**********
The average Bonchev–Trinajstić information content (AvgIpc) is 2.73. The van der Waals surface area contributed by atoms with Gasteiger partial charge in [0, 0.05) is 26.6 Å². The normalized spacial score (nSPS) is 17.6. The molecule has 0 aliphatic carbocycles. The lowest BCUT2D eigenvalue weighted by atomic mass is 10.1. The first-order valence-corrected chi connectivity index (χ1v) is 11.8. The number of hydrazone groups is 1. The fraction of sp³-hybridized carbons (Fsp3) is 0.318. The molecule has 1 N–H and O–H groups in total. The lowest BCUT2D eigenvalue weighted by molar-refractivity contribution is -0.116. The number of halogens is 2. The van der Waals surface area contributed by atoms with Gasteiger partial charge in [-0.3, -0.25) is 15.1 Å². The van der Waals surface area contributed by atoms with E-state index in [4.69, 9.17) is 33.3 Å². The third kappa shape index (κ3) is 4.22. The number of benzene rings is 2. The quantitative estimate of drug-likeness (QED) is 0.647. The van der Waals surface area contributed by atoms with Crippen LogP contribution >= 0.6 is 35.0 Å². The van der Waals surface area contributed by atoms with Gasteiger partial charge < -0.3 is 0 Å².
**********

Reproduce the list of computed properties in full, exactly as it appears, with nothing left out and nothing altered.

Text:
The average Bonchev–Trinajstić information content (AvgIpc) is 2.73. The van der Waals surface area contributed by atoms with Gasteiger partial charge in [0, 0.05) is 26.6 Å². The normalized spacial score (nSPS) is 17.6. The molecule has 0 aliphatic carbocycles. The lowest BCUT2D eigenvalue weighted by atomic mass is 10.1. The first-order valence-corrected chi connectivity index (χ1v) is 11.8. The number of hydrazone groups is 1. The fraction of sp³-hybridized carbons (Fsp3) is 0.318. The molecule has 1 N–H and O–H groups in total. The lowest BCUT2D eigenvalue weighted by molar-refractivity contribution is -0.116. The number of halogens is 2. The van der Waals surface area contributed by atoms with Gasteiger partial charge in [-0.3, -0.25) is 15.1 Å². The van der Waals surface area contributed by atoms with E-state index in [4.69, 9.17) is 33.3 Å². The third kappa shape index (κ3) is 4.22. The number of benzene rings is 2. The quantitative estimate of drug-likeness (QED) is 0.647. The van der Waals surface area contributed by atoms with Crippen LogP contribution >= 0.6 is 35.0 Å². The van der Waals surface area contributed by atoms with Gasteiger partial charge < -0.3 is 0 Å².